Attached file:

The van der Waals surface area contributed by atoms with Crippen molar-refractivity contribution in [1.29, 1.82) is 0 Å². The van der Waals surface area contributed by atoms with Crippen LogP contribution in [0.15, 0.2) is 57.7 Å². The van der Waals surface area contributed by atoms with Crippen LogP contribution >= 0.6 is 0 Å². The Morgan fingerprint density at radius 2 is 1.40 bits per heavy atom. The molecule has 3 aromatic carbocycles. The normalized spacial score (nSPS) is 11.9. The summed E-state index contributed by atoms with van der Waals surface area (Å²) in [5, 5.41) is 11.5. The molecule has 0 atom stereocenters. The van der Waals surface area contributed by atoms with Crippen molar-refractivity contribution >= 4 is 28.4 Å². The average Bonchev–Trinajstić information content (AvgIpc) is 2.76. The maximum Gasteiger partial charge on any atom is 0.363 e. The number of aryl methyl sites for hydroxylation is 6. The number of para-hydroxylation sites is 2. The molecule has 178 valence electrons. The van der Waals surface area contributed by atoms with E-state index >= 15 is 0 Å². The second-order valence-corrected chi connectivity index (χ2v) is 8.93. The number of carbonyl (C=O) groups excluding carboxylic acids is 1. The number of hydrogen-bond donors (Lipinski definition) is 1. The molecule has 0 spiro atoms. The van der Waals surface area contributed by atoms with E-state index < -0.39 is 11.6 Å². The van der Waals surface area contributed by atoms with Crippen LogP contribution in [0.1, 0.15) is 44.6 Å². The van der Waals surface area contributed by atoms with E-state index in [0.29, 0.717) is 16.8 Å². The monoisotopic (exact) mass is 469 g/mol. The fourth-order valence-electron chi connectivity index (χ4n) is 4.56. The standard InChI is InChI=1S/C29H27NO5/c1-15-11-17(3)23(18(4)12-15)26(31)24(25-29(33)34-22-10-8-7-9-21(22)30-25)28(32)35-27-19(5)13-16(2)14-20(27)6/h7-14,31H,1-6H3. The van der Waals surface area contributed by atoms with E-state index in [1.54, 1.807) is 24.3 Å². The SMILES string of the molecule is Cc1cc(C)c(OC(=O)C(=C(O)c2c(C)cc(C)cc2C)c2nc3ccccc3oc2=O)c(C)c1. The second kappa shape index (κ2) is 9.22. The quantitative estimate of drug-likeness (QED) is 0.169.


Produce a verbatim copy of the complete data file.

The van der Waals surface area contributed by atoms with Crippen molar-refractivity contribution in [1.29, 1.82) is 0 Å². The van der Waals surface area contributed by atoms with Crippen LogP contribution in [0.15, 0.2) is 57.7 Å². The van der Waals surface area contributed by atoms with Crippen LogP contribution >= 0.6 is 0 Å². The Morgan fingerprint density at radius 2 is 1.40 bits per heavy atom. The molecule has 3 aromatic carbocycles. The normalized spacial score (nSPS) is 11.9. The summed E-state index contributed by atoms with van der Waals surface area (Å²) in [5, 5.41) is 11.5. The molecule has 0 atom stereocenters. The van der Waals surface area contributed by atoms with Crippen molar-refractivity contribution >= 4 is 28.4 Å². The average Bonchev–Trinajstić information content (AvgIpc) is 2.76. The maximum Gasteiger partial charge on any atom is 0.363 e. The number of aryl methyl sites for hydroxylation is 6. The number of para-hydroxylation sites is 2. The molecule has 178 valence electrons. The van der Waals surface area contributed by atoms with E-state index >= 15 is 0 Å². The second-order valence-corrected chi connectivity index (χ2v) is 8.93. The number of carbonyl (C=O) groups excluding carboxylic acids is 1. The number of hydrogen-bond donors (Lipinski definition) is 1. The molecule has 0 spiro atoms. The van der Waals surface area contributed by atoms with E-state index < -0.39 is 11.6 Å². The van der Waals surface area contributed by atoms with Crippen LogP contribution in [0.1, 0.15) is 44.6 Å². The van der Waals surface area contributed by atoms with E-state index in [0.29, 0.717) is 16.8 Å². The monoisotopic (exact) mass is 469 g/mol. The fourth-order valence-electron chi connectivity index (χ4n) is 4.56. The standard InChI is InChI=1S/C29H27NO5/c1-15-11-17(3)23(18(4)12-15)26(31)24(25-29(33)34-22-10-8-7-9-21(22)30-25)28(32)35-27-19(5)13-16(2)14-20(27)6/h7-14,31H,1-6H3. The van der Waals surface area contributed by atoms with E-state index in [1.54, 1.807) is 24.3 Å². The SMILES string of the molecule is Cc1cc(C)c(OC(=O)C(=C(O)c2c(C)cc(C)cc2C)c2nc3ccccc3oc2=O)c(C)c1. The second kappa shape index (κ2) is 9.22. The quantitative estimate of drug-likeness (QED) is 0.169.